Each party begins to look at objects by the color of their passions; with all his efforts he seeks to make proselytes and rely on opinion; always presents his own interests and feelings, such as general interest and feeling; and, for lack of reasons, resorts to impostur

Until a certain time, it seemed that all this dark and iniquitous management came from division, from nefarious memory, which, with the scandal of reason and virtue, found patrons and even writers who applauded them; but, after she left, we are persuaded that this handling is also born of certain hidden vipers, which exist in our midst and which, harvesting the substance of Brazil, receiving from it a social existence, which, by the way, they would not have, are ungratefully their greatest enemies, vicious wasps that, malignant by nature, do evil by force of instinct, and even without particular benefit. How well understood was that Law of Solon which obliged all citizens in the dangers of their homeland to declare themselves for a party? If it existed among us, how many Tartuffes, in the higher classes, would we see, throwing off the robe of hypocrisy and declaring themselves bitter enemies of that system that seemed to be theirs? How many daggers, how many scaffolds would we see promised to those most fervently in love with a cause that they, with the mock smile of Judas, say is that of reason? How many incenses would we see burning around the throne and the Ministry, that those who offer them there would want to see turned into poison? How many epigrams do they loosely release when they do not fear the patriotic stalker? What infernal tactic, in the lower classes, do we not see practiced almost every day? What scandalous calumnies are spread, what persuasions are made, what false correspondences are pretended, what infamous libels are published, what unfavorable news are spread; What odious intrigues are plotted and, above all, what impudence and what vileness to continue on the same path in which they are denied at every step and in which their pernicious threads become more and more known? Some are shouting that the Constitution is being destroyed, that they themselves do not want it at home, and that it is impossible to tear it from Brazilian hearts; others, that the Ministry marches to raise the despotism – and they frequent the ministers’ rooms. These praise the misguided government of Minas Gerais, where, however, they would not speak with so much eviction; and they threaten them with Bahia and Pernambuco. Those call salaried those who defend the cause of the vilified Brazil… What evil race of harpies does Brazil have the misfortune to accept in its bosom? However, those who inspire these fears, those who propagate these unworthy suspicions, know well that time will dissipate them, and that they are not based on facts that make our constitutionality doubtful; but they go on, perhaps defying some act of despotism by the exasperation of our liberal prudence, to justify their calumnies; they go on, because this is the way to produce unrest and anarchy.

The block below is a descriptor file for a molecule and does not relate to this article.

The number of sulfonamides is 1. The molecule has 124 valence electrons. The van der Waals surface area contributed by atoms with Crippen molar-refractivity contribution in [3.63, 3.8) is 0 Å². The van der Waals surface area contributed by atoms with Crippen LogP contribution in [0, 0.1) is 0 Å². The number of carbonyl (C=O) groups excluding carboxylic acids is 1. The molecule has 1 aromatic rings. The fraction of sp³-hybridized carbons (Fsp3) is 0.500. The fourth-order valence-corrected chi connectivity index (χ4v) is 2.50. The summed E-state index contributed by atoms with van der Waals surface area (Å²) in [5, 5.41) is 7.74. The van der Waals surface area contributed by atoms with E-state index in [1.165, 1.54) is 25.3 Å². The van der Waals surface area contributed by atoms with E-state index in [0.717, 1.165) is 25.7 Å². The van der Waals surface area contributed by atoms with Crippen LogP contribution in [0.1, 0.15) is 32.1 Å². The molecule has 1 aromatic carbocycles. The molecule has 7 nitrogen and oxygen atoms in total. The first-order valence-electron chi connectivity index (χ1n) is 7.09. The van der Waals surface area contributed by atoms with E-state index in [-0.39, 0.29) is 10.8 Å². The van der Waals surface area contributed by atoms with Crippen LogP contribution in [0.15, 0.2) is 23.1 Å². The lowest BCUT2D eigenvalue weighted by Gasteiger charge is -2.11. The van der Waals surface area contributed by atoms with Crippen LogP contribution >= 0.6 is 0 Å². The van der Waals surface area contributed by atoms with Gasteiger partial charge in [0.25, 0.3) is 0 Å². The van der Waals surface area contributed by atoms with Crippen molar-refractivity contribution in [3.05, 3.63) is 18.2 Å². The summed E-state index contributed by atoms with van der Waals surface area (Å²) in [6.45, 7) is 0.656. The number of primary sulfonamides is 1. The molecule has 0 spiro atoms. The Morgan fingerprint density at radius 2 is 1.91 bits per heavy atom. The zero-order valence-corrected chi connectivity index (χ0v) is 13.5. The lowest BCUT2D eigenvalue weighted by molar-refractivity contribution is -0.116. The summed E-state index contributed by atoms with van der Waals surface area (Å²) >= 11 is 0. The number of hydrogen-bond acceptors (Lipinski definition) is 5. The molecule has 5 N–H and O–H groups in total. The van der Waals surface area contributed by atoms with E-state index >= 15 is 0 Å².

Brazilians of common sense are far-sighted enough to let these lovers of disorder tend to their pernicious ends, without pointing to their brothers the danger to which they are dragged and the means of avoiding it, consolidating more and more our confidence in the wisdom and liberality of our current government. Would that we could, by the sacrifice of our very short talents, persuade a firm, an honorable, a necessary union of wills and feelings, the Constitution being our main support, and our Regent the center of the government that animates and acts the many and distant points on the circumference of the great Kingdom of Brazil! We know what the Constitution is, and we know how far away from it those who, sowing distrust and igniting discord, promote anarchy and disgrace, claiming to be zealous for a good that, undoubtedly, they do not appreciate in their procedures. We understand, with Bentham, that the Constitution is legislation aimed primarily at conferring powers and prescribing duties, dictated by equity and the principle of equal utility to the whole national family; we know, with Locke, that in order to improve our condition we submit ourselves to the new constitutional civil government, which must only tend to produce among us tranquility, security and public good; we know, with Montesquieu, that freedom in a government must be such that one does not fear another citizen. If, based on these principles, we persuade the meeting, defending our rights, we show for that very reason that we detest Machiavelli’s doctrine, only embraced by men, either perverse or ignorant, who intend to divide and reign, carrying this pernicious division, not only from province to province. , but still from citizen to citizen.